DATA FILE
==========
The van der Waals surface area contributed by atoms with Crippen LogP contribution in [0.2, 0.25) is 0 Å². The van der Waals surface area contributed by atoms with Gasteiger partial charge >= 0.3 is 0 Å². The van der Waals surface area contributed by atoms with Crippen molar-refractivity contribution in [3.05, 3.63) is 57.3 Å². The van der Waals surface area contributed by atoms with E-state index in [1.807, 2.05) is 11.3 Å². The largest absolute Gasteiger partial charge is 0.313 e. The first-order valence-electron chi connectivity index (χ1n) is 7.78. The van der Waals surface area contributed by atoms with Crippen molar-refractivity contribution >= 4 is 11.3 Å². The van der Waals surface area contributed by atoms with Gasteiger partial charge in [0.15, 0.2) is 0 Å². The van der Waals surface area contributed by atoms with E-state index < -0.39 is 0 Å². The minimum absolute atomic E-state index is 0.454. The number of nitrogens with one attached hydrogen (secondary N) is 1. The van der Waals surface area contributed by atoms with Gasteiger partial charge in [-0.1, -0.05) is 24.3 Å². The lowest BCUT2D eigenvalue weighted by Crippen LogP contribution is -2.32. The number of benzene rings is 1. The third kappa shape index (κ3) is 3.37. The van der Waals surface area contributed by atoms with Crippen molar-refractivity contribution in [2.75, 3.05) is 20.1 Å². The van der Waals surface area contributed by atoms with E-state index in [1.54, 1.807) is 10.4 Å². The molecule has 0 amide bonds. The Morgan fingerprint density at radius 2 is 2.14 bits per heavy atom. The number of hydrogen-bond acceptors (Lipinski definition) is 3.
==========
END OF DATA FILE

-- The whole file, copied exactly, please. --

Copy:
The van der Waals surface area contributed by atoms with Crippen LogP contribution in [0.2, 0.25) is 0 Å². The van der Waals surface area contributed by atoms with Gasteiger partial charge >= 0.3 is 0 Å². The van der Waals surface area contributed by atoms with Crippen molar-refractivity contribution in [3.05, 3.63) is 57.3 Å². The van der Waals surface area contributed by atoms with E-state index in [1.807, 2.05) is 11.3 Å². The largest absolute Gasteiger partial charge is 0.313 e. The first-order valence-electron chi connectivity index (χ1n) is 7.78. The van der Waals surface area contributed by atoms with Crippen molar-refractivity contribution >= 4 is 11.3 Å². The van der Waals surface area contributed by atoms with Gasteiger partial charge in [0.15, 0.2) is 0 Å². The van der Waals surface area contributed by atoms with E-state index < -0.39 is 0 Å². The minimum absolute atomic E-state index is 0.454. The number of nitrogens with one attached hydrogen (secondary N) is 1. The van der Waals surface area contributed by atoms with Gasteiger partial charge in [-0.1, -0.05) is 24.3 Å². The lowest BCUT2D eigenvalue weighted by Crippen LogP contribution is -2.32. The number of benzene rings is 1. The third kappa shape index (κ3) is 3.37. The van der Waals surface area contributed by atoms with Crippen molar-refractivity contribution in [2.75, 3.05) is 20.1 Å². The van der Waals surface area contributed by atoms with E-state index in [1.54, 1.807) is 10.4 Å². The molecule has 0 amide bonds. The Morgan fingerprint density at radius 2 is 2.14 bits per heavy atom. The number of hydrogen-bond acceptors (Lipinski definition) is 3.